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Heart Failure/Angina

Drugs for HF and Angina

DrugIndicationPharmacokineticsAdverse EffectsNotesDrug Interactions
ACE Inhibitors Considered cornerstone of HF therapy. Block production of angII, dec. release of aldosterone, suppress degradation of kinins (ARBs don't do this). SO they improve hemodynamics and favorably alter cardiac remodeling hemodynamic benefits: arteriolar dilation improves regional blood flow in kidneys,promoting excretion of Na and H2O; Reducing afterload increases CO and SV;Venous dilation reduces venous pressure_>red. pulmonary congestion, periph. edema, preload and card Hypotension 2/2 arteriolar dilation; cough (bradykinin acc. 2/2 inhibition of ACE); angioedema; hyperkalemia 2/2 dec. aldosterone release; fetal injury; renal failure with low GFR in absence of contraindications, all HF should get ACEI
ARB improve LV ejection fraction, reduce HF symptoms, increase exercise tolerance, decrease hosp, enhance QOL, reduce mortality hypotension, angioedema, renal failure, fetal harm *do not increase levels of kinins, like AECI do, so effects on cardiac remodeling less favorable; so use for HF pts who cant tolerate ACEI (d/t cough)
Aldosterone Antagonists (eplerenone, spironolactone) reduce s/s, decrease hosp, prolong life in pts w/HF primary is hyperkalemia (risk increased by renal impairment and ACE/ARB use) measure baseline and monitor use if pts have severe symptoms
B Blockers (HF) can improve LV ejection fraction, increase exercise tolerance, slow progression of HF, reduce hosp, prolong survival fluid retention, worsening of HF, fatigue, hypotn, bradycardia or heart block (d/t reduction in contractility) since blockade of cardiac B1 receptors reduces contractility, doses must be low initially and increased gradually,and used w/ care
Digoxin (only cardiac glycoside approved in US) HF and control of dysrhythmias: +inotropic agent, increasing CO, MOA:inhibits Na-K-ATPase,promoting Ca accumulation w/in myocytes, augmenting contractile force absorption can vary w/ pharm company; crosses placenta;elim. primarily renally, so alterations in renal fxn can have profound impact on dig levels low K->digoxin toxicity, high K->low therapeutic response (s/s of toxicity: altered HR or rhythm, GI or visual disturbances) (when used for HF, can reduce s/s, increase exercise tolerance, and decrease hosp., but the drug does not prolong life,so consid. 2nd line agent) Therapeutic drug levels for HF:0.5-0.8 ng/ml, toxic>2ng/ml (narrow index) diuretics (hypokelmia->toxicity); ACEI/ARBs (hyperkalemia->dec. dig effects); sympathomimetics (additive inotropic effect);Amiodarone (dog tox due to inhibiton of p-glycoprotein); St. John's Wort; Quinidine; Verapimil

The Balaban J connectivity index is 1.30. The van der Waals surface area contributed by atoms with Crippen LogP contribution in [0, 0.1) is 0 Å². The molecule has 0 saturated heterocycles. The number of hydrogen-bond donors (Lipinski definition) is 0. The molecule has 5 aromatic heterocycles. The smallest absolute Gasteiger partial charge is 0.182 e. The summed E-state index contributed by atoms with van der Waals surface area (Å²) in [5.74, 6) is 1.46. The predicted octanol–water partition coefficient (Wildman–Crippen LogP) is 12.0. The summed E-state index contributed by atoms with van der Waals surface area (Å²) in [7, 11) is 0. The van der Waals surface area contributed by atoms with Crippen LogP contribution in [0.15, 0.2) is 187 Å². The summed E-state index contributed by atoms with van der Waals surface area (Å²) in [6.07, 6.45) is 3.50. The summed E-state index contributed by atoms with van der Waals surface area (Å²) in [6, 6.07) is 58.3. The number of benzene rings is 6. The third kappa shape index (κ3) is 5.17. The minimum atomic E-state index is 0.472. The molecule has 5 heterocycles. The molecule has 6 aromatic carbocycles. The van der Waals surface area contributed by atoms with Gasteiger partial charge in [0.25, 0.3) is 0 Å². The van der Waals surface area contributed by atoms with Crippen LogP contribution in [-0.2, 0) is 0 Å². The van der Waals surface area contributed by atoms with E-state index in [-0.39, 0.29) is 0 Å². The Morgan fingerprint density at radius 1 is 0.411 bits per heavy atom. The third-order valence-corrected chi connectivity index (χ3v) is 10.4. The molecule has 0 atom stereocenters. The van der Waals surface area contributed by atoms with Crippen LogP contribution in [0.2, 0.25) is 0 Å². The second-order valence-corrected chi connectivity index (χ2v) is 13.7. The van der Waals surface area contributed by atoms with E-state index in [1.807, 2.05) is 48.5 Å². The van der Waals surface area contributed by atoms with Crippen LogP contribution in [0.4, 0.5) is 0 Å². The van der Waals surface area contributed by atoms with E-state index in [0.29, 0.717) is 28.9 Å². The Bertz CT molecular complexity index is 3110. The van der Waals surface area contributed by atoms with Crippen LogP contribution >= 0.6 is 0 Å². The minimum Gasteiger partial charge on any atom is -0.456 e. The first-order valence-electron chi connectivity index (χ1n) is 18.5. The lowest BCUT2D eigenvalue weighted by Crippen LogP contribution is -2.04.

Sodium Nitroprusside (nitropress) short term therapy of severe refractory HF profound hypotn, so monitor BP continuously acts rapidly to dilate arterioles and veins; A dilation reduces afterload, increasing CO; V dilation reduces venous pressure, decreasing pulmonary and peripheral congestion
Nitrates (NTG, isosorbide mononitrate, isosorbide dinitrate) Act directly on vascular smooth muscle to promote vasodilation; stable angina: NTG dec. pain by decreasing cardiac O2 demand, by dilating veins, NTG dec. venous return to heart dec vent. filling, decrease in preload, decreases demand; Variant Angina: goal absorption:highly lipid soluble and crosses membranes w/ease;metabolism:nitrates undergo rapid inactivation by hepatic enzymes;tolerance:excessive use,esp. w/high dose and uninterrupted therapy.SO, use lowest effective dose, and using long-acting formulat headache, ortho hypotn, reflex tachy long acting preparations should be d/c slowly to prevent vasospasms
B Blockers (angina) reduce cardiac O2 demand by blockade of B1 receptors, decreasing HR and contractility; modest reductions in afterload, and slowing HR, increases time in diastole, can help increase O2 supply effects on CNS: depression, bizarre dreams, insomnia, sexual dysfunction, mask signs of hypoglycemia In pts taking vasodilators, BB can provide the additional benefit of blunting reflex tachy;should not be withdrawn abruptly,can increase angina intensity and even precipitate MI; NOT effective against Var.angina&should not be used in pts w/decompensated H
CCB (verapamil, diltiazem, nifedipine-dihydropyridine) arteriolar dilation and reduction of afterload; relax coronary vasospasm; D&V can block CC in heart induce reflex tachy (nifedipine); V&D are cardiosuppressors, so use cautiously in pts with BB, bradycardia, HF or AV block used for both var (increase o2 supply->relax coronary artery vasospasm) and stable angina (decrease O2 demand->decrease afterload)
Ranolazine treatment of chronic angina MOA not understood, but inhibits late Na current, reducing Na-induced Ca overload in myocytes prolongs QT interval, may increase risk of arrythmias; dizziness, constipation, headache, nausea NOT first line treatment metabolized through CYP3A4 inhibitors, and is a substrate for P-glycoprotein, veramipil and diltiezam should not be co-administered, since can lead to ranolazine toxicity
Diuretics First line therapy for pts with signs of FVE: decrease VP,AP(afterload),Pulmonary and peripheral edema,and cardiac dilation Do not overdiurese pt ->FVD, rx according to level of edema
Thiazides 1.don't diurese as much as loops 2. used for LT therapy of HF when edema is not too great 3. cannot be used if CO too low (GFR low) 4.principal adverse effect is hypokalemia (increasing risk of digoxin-induced dysrh)
Loop/High Ceiling Diuretics (furosemide) 1. produce profound diureses 2. can be used if GFR is low 3.preferred if HF is severe 4.can also cause hypokalemia (digoxin-induced dysrh) 5.severe hypotn 2/2 excessive volume reduction
K Sparing Diuretics 1. used primarily to maintain K levels 2.produce scant diuresis use caution when combined with ACE/ARBs
Created by: jellyfishh